Seven years after her autobiographical debut, “The Duckling”, Sayaka One returns to the seat of the movie director (and editor and cinematographer), with another, very interesting documentary, this time dealing with the sexual minorities in Japan.
Through a number of interviews, and by following her “subjects” very closely, Ono makes a very thorough presentation of the LGBT community, highlighting the fact that the individuals that comprise it, are actually very different from each other, living totally different lives, despite their common wish, of becoming something else than what they were born. In that fashion, we witness people who have a very good relationship with their parents and others who do not, different ways of facing the Gender Identity Disorder (GID), as some indulge their wishes only in specific times, retaining a “normal” persona, mostly for professional reasons, and others have fully adopted the transformation. Other concepts include LGBT pop idols, a magazine about the community and in a rarely depicted on screen occasion, a 50-year-old trans man.
In order for these kind of documentaries to achieve their goals, trust must be established between the director and the interviewees, and Ono seems to have truly achieved that, as the various individuals in the documentary speak with utter sincerity, without holding anything back, both regarding the events in their lives and their feelings and psychology. Through this accomplishment, Ono has managed to shoot a very realistic documentary, which reveals with much detail the confusing and ambiguous aspects of sexuality.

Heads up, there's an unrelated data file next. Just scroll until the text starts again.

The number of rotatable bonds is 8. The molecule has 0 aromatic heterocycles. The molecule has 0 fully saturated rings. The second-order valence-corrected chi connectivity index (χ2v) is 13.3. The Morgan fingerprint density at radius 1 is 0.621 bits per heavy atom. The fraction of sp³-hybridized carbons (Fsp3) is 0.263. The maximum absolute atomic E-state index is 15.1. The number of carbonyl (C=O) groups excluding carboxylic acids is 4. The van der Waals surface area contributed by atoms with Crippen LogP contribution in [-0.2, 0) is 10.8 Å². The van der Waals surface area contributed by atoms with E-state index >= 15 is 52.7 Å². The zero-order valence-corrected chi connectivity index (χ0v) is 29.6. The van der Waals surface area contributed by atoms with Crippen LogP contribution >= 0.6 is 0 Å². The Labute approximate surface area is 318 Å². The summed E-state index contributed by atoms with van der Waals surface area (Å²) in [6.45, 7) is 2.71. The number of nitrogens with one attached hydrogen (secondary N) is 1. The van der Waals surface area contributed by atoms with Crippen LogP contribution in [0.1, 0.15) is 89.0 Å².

Apart from all the above, “Love and Wolbachia” (wolbachia is a genus of bacteria, with the characteristic that its interactions with its hosts occasionally evolve to mutualistic rather than parasytic, with the documentary paralleling love with it) deals with the theme of love, presenting a number of love stories both between LGBT individuals and with ones that do not belong to the community. By presenting the agonies and their almost constant search for love, Ono manages to capture the complications of these relationships, again through a combination of thoroughness and sensitivity.
Her own and Takahata Yohei and Takazawa Shuntaro’s cinematography moves along the same combination, as the team has captured a number of intimate moments, both inside their houses and outside. Ono’s editing keeps the documentary flowing, although the succession of people presented can be a bit confusing at times, since the film focuses on a number of them.
“Love and Wolbachia” is a very interesting documentary, which manages to shed a very thorough light in a relatively unknown aspect of the Japanese society, through a combination of sensitivity and realism.